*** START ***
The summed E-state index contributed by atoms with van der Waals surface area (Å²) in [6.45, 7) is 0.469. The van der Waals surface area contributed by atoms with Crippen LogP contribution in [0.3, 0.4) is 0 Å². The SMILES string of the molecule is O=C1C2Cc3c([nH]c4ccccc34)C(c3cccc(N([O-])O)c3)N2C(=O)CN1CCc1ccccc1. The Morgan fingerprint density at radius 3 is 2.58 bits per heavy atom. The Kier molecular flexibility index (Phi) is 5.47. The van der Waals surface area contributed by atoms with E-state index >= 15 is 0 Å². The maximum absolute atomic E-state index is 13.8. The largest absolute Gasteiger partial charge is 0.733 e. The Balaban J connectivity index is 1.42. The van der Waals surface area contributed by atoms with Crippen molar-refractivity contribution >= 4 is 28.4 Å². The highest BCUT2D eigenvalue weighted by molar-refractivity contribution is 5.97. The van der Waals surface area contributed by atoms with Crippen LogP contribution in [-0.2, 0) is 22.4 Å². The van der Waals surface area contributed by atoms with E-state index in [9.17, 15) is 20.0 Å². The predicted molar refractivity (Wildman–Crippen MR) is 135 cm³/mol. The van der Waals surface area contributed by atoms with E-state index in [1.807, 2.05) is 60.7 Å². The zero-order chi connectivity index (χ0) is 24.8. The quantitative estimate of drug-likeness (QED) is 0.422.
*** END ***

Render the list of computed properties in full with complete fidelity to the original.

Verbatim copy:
The summed E-state index contributed by atoms with van der Waals surface area (Å²) in [6.45, 7) is 0.469. The van der Waals surface area contributed by atoms with Crippen LogP contribution in [0.3, 0.4) is 0 Å². The SMILES string of the molecule is O=C1C2Cc3c([nH]c4ccccc34)C(c3cccc(N([O-])O)c3)N2C(=O)CN1CCc1ccccc1. The Morgan fingerprint density at radius 3 is 2.58 bits per heavy atom. The Kier molecular flexibility index (Phi) is 5.47. The van der Waals surface area contributed by atoms with E-state index >= 15 is 0 Å². The maximum absolute atomic E-state index is 13.8. The largest absolute Gasteiger partial charge is 0.733 e. The Balaban J connectivity index is 1.42. The van der Waals surface area contributed by atoms with Crippen molar-refractivity contribution >= 4 is 28.4 Å². The highest BCUT2D eigenvalue weighted by molar-refractivity contribution is 5.97. The van der Waals surface area contributed by atoms with Crippen LogP contribution in [-0.2, 0) is 22.4 Å². The van der Waals surface area contributed by atoms with E-state index in [9.17, 15) is 20.0 Å². The predicted molar refractivity (Wildman–Crippen MR) is 135 cm³/mol. The van der Waals surface area contributed by atoms with E-state index in [1.807, 2.05) is 60.7 Å². The zero-order chi connectivity index (χ0) is 24.8. The quantitative estimate of drug-likeness (QED) is 0.422.